As of 06/02/2023
Indus: 33,763 +701.19 +2.1%
Trans: 14,150 +270.31 +1.9%
Utils: 900 +9.20 +1.0%
Nasdaq: 13,241 +139.79 +1.1%
S&P 500: 4,282 +61.35 +1.5%

YTD
+1.9%
+5.7%
7.0%
+26.5%
+11.5%

33,950 or 32,000 by 06/15/2023
14,600 or 13,350 by 06/15/2023
935 or 880 by 06/15/2023
13,600 or 12,200 by 06/15/2023
4,350 or 4,000 by 06/15/2023

As of 06/02/2023
Indus: 33,763 +701.19 +2.1%
Trans: 14,150 +270.31 +1.9%
Utils: 900 +9.20 +1.0%
Nasdaq: 13,241 +139.79 +1.1%
S&P 500: 4,282 +61.35 +1.5%

YTD
+1.9%
+5.7%
7.0%
+26.5%
+11.5%
 
33,950 or 32,000 by 06/15/2023
14,600 or 13,350 by 06/15/2023
935 or 880 by 06/15/2023
13,600 or 12,200 by 06/15/2023
4,350 or 4,000 by 06/15/2023
 
This article describes findings for a chart pattern that I call a vertical run up. That's when price goes vertical, climbing day after day with little or no overlap between price bars. I provide a few performance statistics in the Results section.
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My book, Encyclopedia of Chart Patterns Second Edition pictured on the left, takes an indepth look at 63 chart and event patterns, including performance statistics. The second edition does NOT include the vertical run up. Sorry.
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Vertical Run Up (Red)

When searching for a vertical run up, follow these guidelines.
Characteristic  Discussion 
Vertical Run  Price moves up in a steep run for at least four sessions. 
Overlap  There is minimal overlap from price bar to bar. However, the median overlap is 33%. 
Flag*  Price can pause along the vertical run, occasionally multiple times. This pause (which I call a flag, regardless of the shape) happens 18% of the time. 
* The only "flag" (congestion area) I found was when price peaked and then failed to make a higher high for at least three days. That scenario happened 18% of the time.
The figure on the right shows the results from a study of 3,024 vertical runs in 247 stocks in the three bull markets from July 1995 to January 2014.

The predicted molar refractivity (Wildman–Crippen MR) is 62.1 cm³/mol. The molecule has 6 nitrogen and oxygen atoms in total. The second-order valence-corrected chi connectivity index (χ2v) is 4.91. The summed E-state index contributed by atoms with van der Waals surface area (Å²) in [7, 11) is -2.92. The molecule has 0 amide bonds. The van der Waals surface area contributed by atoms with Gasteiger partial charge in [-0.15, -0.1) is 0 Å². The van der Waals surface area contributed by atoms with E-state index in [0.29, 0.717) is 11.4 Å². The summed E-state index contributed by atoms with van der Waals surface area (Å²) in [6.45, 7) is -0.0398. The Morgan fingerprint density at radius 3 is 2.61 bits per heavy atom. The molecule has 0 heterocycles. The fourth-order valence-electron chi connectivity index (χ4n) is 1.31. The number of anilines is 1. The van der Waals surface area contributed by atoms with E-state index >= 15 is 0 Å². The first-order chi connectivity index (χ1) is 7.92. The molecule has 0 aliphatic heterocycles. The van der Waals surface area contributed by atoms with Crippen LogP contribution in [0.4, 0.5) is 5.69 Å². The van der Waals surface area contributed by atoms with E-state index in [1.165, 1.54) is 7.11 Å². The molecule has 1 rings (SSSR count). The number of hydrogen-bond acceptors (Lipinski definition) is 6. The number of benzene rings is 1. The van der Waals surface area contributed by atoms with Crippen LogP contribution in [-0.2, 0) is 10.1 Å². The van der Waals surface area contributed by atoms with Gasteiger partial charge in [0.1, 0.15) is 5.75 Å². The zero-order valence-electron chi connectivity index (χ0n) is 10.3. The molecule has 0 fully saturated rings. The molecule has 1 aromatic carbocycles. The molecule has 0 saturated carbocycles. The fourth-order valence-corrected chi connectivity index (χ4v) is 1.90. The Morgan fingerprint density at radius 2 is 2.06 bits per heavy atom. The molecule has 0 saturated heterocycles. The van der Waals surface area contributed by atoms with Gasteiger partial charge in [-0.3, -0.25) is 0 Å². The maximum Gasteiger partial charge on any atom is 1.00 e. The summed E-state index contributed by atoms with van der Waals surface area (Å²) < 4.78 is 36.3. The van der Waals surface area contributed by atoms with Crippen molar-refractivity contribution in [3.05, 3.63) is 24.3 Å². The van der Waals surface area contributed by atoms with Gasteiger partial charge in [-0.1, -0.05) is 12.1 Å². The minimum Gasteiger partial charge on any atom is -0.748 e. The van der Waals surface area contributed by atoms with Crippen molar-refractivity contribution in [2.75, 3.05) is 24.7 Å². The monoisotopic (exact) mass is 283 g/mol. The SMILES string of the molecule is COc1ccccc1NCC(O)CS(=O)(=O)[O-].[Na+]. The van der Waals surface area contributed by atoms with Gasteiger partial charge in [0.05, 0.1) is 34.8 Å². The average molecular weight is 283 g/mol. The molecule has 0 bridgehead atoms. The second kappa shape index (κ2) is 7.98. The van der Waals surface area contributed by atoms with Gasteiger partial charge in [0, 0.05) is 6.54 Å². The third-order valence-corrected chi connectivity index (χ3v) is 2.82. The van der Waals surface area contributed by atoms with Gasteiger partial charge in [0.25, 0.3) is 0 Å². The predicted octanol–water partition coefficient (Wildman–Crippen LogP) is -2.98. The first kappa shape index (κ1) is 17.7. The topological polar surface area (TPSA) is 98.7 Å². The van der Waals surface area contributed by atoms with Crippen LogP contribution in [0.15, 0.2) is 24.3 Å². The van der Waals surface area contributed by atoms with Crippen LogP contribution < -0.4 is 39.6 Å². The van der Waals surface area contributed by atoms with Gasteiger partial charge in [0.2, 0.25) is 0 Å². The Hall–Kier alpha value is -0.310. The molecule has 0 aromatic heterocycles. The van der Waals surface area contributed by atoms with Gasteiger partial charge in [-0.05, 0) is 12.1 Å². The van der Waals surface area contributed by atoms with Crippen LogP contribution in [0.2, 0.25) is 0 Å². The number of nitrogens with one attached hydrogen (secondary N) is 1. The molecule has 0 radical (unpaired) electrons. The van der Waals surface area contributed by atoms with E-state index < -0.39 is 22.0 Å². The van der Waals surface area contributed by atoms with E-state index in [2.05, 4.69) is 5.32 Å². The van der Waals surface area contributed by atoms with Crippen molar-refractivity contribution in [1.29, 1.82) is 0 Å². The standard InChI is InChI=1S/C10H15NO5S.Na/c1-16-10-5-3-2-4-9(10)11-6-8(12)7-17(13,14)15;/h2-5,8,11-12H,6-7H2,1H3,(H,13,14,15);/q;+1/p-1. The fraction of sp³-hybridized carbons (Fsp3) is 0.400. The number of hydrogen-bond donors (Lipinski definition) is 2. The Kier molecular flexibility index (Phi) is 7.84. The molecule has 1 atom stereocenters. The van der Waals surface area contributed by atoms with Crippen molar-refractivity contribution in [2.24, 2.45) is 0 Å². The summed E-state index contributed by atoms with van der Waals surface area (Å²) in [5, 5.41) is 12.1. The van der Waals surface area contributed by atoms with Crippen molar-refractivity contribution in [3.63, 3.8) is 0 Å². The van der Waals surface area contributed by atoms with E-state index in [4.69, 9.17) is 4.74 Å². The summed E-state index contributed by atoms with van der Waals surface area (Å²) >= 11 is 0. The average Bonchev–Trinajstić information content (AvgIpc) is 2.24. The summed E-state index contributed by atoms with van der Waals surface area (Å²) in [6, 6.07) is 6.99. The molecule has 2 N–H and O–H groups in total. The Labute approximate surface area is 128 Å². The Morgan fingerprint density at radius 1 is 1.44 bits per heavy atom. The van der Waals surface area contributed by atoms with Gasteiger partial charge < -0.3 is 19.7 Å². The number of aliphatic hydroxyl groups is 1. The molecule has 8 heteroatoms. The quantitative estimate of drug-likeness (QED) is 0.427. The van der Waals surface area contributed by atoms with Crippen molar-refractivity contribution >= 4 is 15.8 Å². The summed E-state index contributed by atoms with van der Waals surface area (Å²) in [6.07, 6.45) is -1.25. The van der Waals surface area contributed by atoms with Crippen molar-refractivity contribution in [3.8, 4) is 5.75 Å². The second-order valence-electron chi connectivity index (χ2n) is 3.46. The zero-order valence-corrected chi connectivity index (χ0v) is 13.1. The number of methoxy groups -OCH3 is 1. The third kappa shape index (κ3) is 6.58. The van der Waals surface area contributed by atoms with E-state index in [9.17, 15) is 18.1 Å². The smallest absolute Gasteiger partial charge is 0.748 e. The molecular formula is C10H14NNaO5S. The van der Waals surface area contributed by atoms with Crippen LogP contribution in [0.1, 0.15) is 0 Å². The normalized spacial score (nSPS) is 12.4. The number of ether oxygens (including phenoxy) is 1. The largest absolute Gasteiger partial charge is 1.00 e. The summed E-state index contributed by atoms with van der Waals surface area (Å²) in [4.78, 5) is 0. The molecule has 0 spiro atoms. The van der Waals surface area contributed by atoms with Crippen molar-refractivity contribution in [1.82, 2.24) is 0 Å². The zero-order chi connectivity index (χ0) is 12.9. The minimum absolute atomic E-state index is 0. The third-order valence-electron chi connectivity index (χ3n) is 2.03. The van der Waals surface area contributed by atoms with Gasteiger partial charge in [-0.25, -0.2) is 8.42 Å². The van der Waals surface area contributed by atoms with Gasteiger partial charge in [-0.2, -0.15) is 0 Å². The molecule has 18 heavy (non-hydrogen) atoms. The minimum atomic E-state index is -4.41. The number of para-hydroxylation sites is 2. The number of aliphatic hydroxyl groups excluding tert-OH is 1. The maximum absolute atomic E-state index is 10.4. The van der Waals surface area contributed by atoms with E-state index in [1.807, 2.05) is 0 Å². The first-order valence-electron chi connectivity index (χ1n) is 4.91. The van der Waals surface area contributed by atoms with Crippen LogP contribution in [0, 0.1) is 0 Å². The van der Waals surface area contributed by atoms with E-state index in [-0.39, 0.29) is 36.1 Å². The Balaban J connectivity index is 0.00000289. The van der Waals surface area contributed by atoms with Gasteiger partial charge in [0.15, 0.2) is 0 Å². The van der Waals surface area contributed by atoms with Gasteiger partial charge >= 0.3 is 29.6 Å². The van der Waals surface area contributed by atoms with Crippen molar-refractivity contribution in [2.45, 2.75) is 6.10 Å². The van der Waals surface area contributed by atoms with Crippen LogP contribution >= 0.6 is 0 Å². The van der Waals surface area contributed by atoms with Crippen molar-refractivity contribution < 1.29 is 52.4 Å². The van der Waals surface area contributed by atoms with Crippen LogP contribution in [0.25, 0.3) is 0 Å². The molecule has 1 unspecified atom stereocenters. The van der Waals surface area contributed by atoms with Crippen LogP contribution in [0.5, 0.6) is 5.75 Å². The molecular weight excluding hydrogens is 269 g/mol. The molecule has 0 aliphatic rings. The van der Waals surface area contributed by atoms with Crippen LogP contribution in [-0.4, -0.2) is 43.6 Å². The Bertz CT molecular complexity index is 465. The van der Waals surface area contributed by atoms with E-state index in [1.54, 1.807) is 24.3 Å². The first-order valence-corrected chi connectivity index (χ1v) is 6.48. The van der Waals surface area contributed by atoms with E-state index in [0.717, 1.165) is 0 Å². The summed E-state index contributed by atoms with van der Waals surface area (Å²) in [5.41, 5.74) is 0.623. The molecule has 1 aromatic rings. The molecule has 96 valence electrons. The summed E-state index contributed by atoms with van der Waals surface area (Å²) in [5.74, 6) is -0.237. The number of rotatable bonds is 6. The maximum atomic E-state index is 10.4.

After a vertical run occurs (black price bars from A to B), price continues to climb 21% of the time. That means price first closes above the top of the pattern and moves up, but not as swiftly as it did from A to B. The nearvertical move of the vertical run up, is over.
The remainder of the time (79%), price first closes below the last price bar in the pattern before retracing all or a portion of the AB move. The median (midway) retrace is 52%. Half of the vertical moves will retrace more and half will retrace less.
A full 22% will retrace the complete AB move. A frequency distribution shows that a full retrace is the most frequent retrace amount.
Turning to time, it takes a median of 27 days for a stock to recover from the retrace after a vertical run. By that, I mean it takes price a median of 27 days to close above the top (B) posted by the vertical run.
The following table shows trading tactics for the vertical run split into trading styles.
Trading Tactic  Explanation 
Buy and hold  The retrace is shortlived so hold onto existing positions. Seventyeight percent of vertical runs take less than three months to make a new high. 
Position traders  Just 21% of vertical runs suffer a trend change (a drop of at least 20%). Thus, position traders should hold onto their stocks, but situations vary. 
Swing and day traders  Use a close above the top or below the bottom of the last price bar in the vertical run as the trading signal. If price closes up, then ride the new trend, but expect that the rise won't be as swift as in the vertical run. If price closes down, then sell an existing holding or anticipate a retrace by shorting the stock. 
Shown are pictures on the daily chart of two vertical runs. The first is from 3M.
This vertical run begins at A when price leaves a loose congestion area of sideways price movement. It makes a swift move up to B, rising almost vertically.
After B, the stock moves higher, but at a more sedate pace, to C.
This is an example of the 21% that move higher after the vertical run ends. Price first closes above the top of the pattern three bars after peaking at B.
For statistical purposes, the full retrace from C to D does not count as a "full retrace" since price moved up, not down, after peaking at B.
This is another example of a vertical run on the daily charts, in ADTRAN.
Price begins the vertical run at A and ends it at B. This time, however, the stock retraces the AB move when it drop from B to C. I did not measure the amount of retrace in this stock, but it appears to be about 50% of the AB move. That's near the median retrace of 52%.
Notice how the exhaustion gap signals the end of the vertical move.
 Thomas Bulkowski
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